IT News reported on 10 December that the bidding process for the billion-dollar project has narrowed to two contenders: Australian Visa Processing – a conglomerate consisting of Ellerston Capital, PwC, Qantas Ventures, NAB and Pacific Blue Capital – and Australia Post and Accenture.
It is envisaged that the GDP will ultimately include handling health checks, and more complex and subjective assessments relating to character and bona fides. And it is in relation to the latter in particular that the project has courted some controversy.
Echoing concerns expressed in New Zealand in relation to INZ’s data modelling programme, significant public unease exists around the idea of computers or artificial intelligence making assessments or decisions that are deemed subjective – and where they may lead to an adverse decision (rather than a positive auto-grant) against a visa applicant.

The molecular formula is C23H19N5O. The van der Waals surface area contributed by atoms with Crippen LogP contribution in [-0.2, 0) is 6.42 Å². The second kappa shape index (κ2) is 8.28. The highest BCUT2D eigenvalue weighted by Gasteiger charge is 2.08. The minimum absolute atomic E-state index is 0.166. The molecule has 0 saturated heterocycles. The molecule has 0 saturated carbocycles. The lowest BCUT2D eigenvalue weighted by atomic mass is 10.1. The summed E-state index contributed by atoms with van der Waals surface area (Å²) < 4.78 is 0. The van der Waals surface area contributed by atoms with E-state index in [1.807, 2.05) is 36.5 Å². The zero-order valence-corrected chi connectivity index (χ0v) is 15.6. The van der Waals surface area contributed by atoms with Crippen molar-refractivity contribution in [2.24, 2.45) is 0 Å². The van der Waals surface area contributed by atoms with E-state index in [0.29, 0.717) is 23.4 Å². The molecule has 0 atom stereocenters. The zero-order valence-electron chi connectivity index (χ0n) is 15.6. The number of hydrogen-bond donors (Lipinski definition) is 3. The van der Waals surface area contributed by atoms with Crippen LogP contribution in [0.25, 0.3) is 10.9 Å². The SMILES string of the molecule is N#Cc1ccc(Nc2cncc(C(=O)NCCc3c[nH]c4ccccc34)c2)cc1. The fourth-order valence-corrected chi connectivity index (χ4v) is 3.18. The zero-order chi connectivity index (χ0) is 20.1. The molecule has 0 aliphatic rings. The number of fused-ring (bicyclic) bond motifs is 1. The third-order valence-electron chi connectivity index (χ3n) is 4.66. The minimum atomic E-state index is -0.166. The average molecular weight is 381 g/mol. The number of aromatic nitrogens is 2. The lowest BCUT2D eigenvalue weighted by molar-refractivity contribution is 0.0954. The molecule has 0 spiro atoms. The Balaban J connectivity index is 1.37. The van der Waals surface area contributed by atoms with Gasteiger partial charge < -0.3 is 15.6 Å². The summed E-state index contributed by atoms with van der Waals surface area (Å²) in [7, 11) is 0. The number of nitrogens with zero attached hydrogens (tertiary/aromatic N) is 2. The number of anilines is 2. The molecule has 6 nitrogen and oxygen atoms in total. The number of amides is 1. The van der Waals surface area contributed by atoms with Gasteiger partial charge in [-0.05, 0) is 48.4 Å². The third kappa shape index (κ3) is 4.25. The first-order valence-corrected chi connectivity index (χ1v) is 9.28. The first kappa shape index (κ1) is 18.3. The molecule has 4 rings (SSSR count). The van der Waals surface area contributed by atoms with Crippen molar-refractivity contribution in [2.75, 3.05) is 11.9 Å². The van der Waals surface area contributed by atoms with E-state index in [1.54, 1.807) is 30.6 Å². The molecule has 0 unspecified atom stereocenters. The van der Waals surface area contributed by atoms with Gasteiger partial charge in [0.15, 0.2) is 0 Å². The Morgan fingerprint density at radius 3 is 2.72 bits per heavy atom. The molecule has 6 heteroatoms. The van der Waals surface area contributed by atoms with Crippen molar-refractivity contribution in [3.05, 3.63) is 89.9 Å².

Unnecessarily exacerbating these concerns is the paucity of detail provided to the public about such projects, which tend to be shrouded under cover of commercial-in-confidence (as with the GDP) or a need-to-know (as may have been the case with the INZ programme).
People don’t like the idea of a computer saying no, particularly if it leads to the refusal of a visa based on subjective genuineness grounds. It’s dystopian, and its dehumanising.
To avoid the costs associated with public fallout, government innovators in this space need to change their disposition from one of opacity to one of transparency – and up their game in terms of credible consultation, communication and stakeholder engagement planning.